As authorities continue to search for the body of Glee actor Naya Rivera, who disappeared on Wednesday after renting a pontoon boat with her son, Josey, paparazzi are hounding the 4-year-old boy who possibly bore witness to one of the most traumatic things that could ever happen to a child: The loss of his mother. The last thing he, or his father Ryan Dorsey, needs right now, is strangers with cameras following his every move.
On Friday, the Daily Mail published photos of Dorsey and Josey from outside the home of Rivera’s sister, the model Nickayla Rivera. Though most of the photos feature Dorsey walking around his car and preparing to leave the house, at least one photo shows Josey’s face. The outlet said that the father-son duo were “seen for the first time” since the traumatic accident on Lake Piru — though that isn’t quite accurate, given a paparazzo clearly went out of their way to find them, rather than spotting them in public.
As a result, plenty of people are decrying the decision to publish the photos, and to make a spectacle of a young child’s grief.
“Call me old-fashioned but I think it’s pretty gross to photograph a 4-year-old kid the day after his mom went missing and is presumed dead,” journalist Yashar Ali wrote on Twitter. He added that he would not be linking to the Daily Mail story.
Multiple followers agreed. “[It’s] gross to photograph anyone after a devastating loss like that just to get their suffering in real time,” one wrote. “To capture the authentic human condition on film but children?… That’s a whole nother [sic] level of slime.”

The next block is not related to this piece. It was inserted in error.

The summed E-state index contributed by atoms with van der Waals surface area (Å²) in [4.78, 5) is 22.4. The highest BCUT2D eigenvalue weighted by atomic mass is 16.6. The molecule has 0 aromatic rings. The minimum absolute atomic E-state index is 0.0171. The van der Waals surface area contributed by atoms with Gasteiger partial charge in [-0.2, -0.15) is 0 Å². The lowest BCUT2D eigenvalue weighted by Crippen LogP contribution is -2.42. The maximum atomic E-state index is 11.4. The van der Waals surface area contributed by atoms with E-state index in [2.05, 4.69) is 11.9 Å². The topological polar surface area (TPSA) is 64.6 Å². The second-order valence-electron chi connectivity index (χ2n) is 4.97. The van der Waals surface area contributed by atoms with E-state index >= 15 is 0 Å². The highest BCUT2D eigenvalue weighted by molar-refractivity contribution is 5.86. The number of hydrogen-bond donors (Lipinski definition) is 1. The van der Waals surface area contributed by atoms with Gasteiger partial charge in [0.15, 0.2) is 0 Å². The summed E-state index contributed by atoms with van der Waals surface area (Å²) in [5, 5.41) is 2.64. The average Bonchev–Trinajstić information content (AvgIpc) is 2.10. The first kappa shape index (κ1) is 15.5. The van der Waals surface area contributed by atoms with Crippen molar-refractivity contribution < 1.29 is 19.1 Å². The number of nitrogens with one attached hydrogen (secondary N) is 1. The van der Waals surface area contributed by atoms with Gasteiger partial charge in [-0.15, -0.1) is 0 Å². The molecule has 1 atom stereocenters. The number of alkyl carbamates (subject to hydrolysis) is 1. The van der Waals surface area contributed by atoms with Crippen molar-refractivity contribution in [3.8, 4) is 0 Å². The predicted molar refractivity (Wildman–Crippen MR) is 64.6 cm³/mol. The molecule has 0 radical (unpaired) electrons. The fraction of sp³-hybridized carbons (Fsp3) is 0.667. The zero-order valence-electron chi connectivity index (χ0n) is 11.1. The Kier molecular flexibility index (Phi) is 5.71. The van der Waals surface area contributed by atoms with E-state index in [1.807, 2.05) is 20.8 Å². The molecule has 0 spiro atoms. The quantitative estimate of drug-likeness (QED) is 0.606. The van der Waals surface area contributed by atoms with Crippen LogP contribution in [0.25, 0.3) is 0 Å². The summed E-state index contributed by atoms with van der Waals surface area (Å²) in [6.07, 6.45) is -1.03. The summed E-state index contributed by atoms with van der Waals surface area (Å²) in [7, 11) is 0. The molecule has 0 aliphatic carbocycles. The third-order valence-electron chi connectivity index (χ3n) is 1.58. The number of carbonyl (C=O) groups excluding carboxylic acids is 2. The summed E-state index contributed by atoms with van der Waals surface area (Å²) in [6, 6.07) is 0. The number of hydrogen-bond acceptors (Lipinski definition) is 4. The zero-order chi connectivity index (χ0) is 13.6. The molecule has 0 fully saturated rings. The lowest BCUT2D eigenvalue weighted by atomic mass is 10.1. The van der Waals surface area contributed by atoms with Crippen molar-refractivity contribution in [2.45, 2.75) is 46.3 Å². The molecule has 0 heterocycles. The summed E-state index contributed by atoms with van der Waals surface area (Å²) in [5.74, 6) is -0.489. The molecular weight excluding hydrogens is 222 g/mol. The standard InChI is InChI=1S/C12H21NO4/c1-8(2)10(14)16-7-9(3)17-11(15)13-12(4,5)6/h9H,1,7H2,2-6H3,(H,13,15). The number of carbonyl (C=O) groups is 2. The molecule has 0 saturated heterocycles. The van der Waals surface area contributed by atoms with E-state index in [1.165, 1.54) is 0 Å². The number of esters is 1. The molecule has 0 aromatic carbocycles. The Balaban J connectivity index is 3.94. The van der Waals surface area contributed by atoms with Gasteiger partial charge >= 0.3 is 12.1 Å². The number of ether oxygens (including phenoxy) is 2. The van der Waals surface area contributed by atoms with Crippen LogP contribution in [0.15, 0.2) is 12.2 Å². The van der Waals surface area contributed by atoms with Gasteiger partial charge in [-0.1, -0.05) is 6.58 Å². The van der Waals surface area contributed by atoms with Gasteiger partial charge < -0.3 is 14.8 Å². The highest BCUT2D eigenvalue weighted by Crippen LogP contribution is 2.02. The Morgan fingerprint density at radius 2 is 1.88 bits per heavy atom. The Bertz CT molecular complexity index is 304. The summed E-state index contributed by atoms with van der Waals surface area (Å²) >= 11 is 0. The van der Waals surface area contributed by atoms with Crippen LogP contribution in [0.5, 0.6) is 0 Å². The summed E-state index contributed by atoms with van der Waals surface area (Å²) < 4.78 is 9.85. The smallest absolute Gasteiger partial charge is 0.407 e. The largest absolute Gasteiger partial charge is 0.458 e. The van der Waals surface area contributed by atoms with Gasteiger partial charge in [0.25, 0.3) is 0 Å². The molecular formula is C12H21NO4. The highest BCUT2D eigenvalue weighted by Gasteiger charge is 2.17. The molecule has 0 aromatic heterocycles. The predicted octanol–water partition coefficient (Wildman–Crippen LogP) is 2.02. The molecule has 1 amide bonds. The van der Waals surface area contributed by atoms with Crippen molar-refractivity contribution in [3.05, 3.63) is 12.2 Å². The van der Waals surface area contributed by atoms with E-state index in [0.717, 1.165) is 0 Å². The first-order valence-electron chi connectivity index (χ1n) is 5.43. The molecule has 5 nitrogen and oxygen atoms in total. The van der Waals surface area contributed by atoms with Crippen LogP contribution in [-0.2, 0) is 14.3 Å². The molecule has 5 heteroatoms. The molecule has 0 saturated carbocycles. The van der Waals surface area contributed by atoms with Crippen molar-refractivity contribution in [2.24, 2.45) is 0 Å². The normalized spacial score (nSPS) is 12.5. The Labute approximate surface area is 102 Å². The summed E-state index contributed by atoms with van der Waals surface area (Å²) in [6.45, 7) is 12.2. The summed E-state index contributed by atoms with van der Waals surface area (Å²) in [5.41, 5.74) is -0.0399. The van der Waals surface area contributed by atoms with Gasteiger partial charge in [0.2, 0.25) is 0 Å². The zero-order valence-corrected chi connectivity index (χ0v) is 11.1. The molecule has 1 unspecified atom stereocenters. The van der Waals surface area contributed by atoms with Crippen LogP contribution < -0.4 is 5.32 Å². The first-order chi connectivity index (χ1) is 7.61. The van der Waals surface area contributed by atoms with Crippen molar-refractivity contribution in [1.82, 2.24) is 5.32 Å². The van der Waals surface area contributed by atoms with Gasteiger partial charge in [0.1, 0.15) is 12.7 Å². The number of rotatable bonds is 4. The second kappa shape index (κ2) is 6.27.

Call me old-fashioned but I think it's pretty gross to photograph a 4-year-old kid the day after his mom went missing and is presumed dead. Not linking to it.
— Yashar Ali 🐘 (@yashar) July 10, 2020
In 2013, California’s then-governor Jerry Brown signed a law that restricts paparazzi from snapping photos of celebrities’ children if the work verges into the category of harassment. The bill was championed by actor Jennifer Garner, who endured plenty of paparazzi surveillance whenever she was with one or more of the three children she shares with Ben Affleck.
“I love my kids,” Garner said in an emotional testimony that year. “They’re beautiful and sweet and innocent, and I don’t want a gang of shouting, arguing, lawbreaking photographers who camp out everywhere we are all day, every day, to continue traumatizing my kids.”
It’s not clear if or how paparazzi who have targeted Dorsey and Josey will be penalized for doing so, but it’s entirely in the 4-year-old’s best interest if he and his family are left alone to grieve privately. He was obviously very close with his mother, who is presumed to have drowned in the lake some time on Wednesday. Authorities found the boy alone in the pontoon boat; he had been asleep and unharmed at the time and told authorities his mom had been swimming in the lake but never made it back to the boat.
Rivera’s costars and friends are sending up prayers for her and for Josey, who deserves to be around those with his best interests at heart right now. That likely does not include for-hire photographers looking to make a buck off of a child’s trauma.